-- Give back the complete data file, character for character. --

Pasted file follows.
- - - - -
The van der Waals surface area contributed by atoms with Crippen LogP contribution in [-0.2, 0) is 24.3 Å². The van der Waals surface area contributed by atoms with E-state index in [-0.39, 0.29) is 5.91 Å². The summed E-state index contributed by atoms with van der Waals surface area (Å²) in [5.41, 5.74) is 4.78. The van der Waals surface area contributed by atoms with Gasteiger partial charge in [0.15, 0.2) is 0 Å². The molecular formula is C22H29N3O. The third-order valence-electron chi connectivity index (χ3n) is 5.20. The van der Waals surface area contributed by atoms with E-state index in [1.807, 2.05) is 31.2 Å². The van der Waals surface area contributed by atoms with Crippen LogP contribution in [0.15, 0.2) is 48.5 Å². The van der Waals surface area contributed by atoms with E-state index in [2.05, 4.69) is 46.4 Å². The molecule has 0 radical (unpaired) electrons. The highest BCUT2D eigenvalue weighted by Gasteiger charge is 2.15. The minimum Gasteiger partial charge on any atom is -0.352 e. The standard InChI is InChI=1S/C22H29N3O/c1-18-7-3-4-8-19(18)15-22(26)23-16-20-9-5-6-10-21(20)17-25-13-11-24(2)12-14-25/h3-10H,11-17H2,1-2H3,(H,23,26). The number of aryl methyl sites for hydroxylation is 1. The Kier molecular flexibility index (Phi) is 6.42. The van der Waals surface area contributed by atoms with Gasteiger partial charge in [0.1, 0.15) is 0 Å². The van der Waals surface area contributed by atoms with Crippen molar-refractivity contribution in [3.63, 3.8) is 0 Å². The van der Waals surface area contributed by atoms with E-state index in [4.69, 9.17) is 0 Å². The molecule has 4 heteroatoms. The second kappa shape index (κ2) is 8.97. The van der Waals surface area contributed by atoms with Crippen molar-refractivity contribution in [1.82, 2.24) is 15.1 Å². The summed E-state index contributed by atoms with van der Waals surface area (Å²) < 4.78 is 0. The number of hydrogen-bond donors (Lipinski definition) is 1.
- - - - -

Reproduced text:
The van der Waals surface area contributed by atoms with Crippen LogP contribution in [-0.2, 0) is 24.3 Å². The van der Waals surface area contributed by atoms with E-state index in [-0.39, 0.29) is 5.91 Å². The summed E-state index contributed by atoms with van der Waals surface area (Å²) in [5.41, 5.74) is 4.78. The van der Waals surface area contributed by atoms with Gasteiger partial charge in [0.15, 0.2) is 0 Å². The molecular formula is C22H29N3O. The third-order valence-electron chi connectivity index (χ3n) is 5.20. The van der Waals surface area contributed by atoms with E-state index in [1.807, 2.05) is 31.2 Å². The van der Waals surface area contributed by atoms with Crippen LogP contribution in [0.15, 0.2) is 48.5 Å². The van der Waals surface area contributed by atoms with E-state index in [2.05, 4.69) is 46.4 Å². The molecule has 0 radical (unpaired) electrons. The highest BCUT2D eigenvalue weighted by Gasteiger charge is 2.15. The minimum Gasteiger partial charge on any atom is -0.352 e. The standard InChI is InChI=1S/C22H29N3O/c1-18-7-3-4-8-19(18)15-22(26)23-16-20-9-5-6-10-21(20)17-25-13-11-24(2)12-14-25/h3-10H,11-17H2,1-2H3,(H,23,26). The number of aryl methyl sites for hydroxylation is 1. The Kier molecular flexibility index (Phi) is 6.42. The van der Waals surface area contributed by atoms with Gasteiger partial charge in [0.1, 0.15) is 0 Å². The van der Waals surface area contributed by atoms with Crippen molar-refractivity contribution in [3.63, 3.8) is 0 Å². The van der Waals surface area contributed by atoms with E-state index in [4.69, 9.17) is 0 Å². The molecule has 4 heteroatoms. The second kappa shape index (κ2) is 8.97. The van der Waals surface area contributed by atoms with Crippen molar-refractivity contribution in [1.82, 2.24) is 15.1 Å². The summed E-state index contributed by atoms with van der Waals surface area (Å²) < 4.78 is 0. The number of hydrogen-bond donors (Lipinski definition) is 1.